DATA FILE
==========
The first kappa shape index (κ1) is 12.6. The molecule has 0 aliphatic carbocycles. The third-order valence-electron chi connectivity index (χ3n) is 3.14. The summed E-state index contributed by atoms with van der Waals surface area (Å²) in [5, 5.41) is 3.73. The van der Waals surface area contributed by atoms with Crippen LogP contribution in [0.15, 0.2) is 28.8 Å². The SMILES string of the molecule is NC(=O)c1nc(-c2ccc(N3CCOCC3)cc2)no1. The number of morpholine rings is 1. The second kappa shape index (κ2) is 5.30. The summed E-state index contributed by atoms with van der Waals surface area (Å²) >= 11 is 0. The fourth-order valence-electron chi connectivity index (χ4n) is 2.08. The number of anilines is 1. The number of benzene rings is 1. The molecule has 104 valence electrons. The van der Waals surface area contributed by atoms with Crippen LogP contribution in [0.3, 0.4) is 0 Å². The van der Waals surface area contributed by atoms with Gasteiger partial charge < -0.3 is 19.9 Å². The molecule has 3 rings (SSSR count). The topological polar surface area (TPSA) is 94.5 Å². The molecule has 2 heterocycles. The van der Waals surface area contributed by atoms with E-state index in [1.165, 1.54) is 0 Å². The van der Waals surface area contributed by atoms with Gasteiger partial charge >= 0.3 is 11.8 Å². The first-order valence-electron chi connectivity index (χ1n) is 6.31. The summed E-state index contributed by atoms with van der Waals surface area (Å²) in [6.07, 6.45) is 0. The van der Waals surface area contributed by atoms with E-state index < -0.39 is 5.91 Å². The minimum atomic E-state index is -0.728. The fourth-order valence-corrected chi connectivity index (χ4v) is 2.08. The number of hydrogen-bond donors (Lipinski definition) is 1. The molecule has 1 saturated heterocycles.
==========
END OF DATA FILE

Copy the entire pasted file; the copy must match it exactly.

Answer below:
The first kappa shape index (κ1) is 12.6. The molecule has 0 aliphatic carbocycles. The third-order valence-electron chi connectivity index (χ3n) is 3.14. The summed E-state index contributed by atoms with van der Waals surface area (Å²) in [5, 5.41) is 3.73. The van der Waals surface area contributed by atoms with Crippen LogP contribution in [0.15, 0.2) is 28.8 Å². The SMILES string of the molecule is NC(=O)c1nc(-c2ccc(N3CCOCC3)cc2)no1. The number of morpholine rings is 1. The second kappa shape index (κ2) is 5.30. The summed E-state index contributed by atoms with van der Waals surface area (Å²) >= 11 is 0. The fourth-order valence-electron chi connectivity index (χ4n) is 2.08. The number of anilines is 1. The number of benzene rings is 1. The molecule has 104 valence electrons. The van der Waals surface area contributed by atoms with Crippen LogP contribution in [0.3, 0.4) is 0 Å². The van der Waals surface area contributed by atoms with Gasteiger partial charge < -0.3 is 19.9 Å². The molecule has 3 rings (SSSR count). The topological polar surface area (TPSA) is 94.5 Å². The molecule has 2 heterocycles. The van der Waals surface area contributed by atoms with E-state index in [1.165, 1.54) is 0 Å². The van der Waals surface area contributed by atoms with Gasteiger partial charge >= 0.3 is 11.8 Å². The first-order valence-electron chi connectivity index (χ1n) is 6.31. The summed E-state index contributed by atoms with van der Waals surface area (Å²) in [6.07, 6.45) is 0. The van der Waals surface area contributed by atoms with E-state index < -0.39 is 5.91 Å². The minimum atomic E-state index is -0.728. The fourth-order valence-corrected chi connectivity index (χ4v) is 2.08. The number of hydrogen-bond donors (Lipinski definition) is 1. The molecule has 1 saturated heterocycles.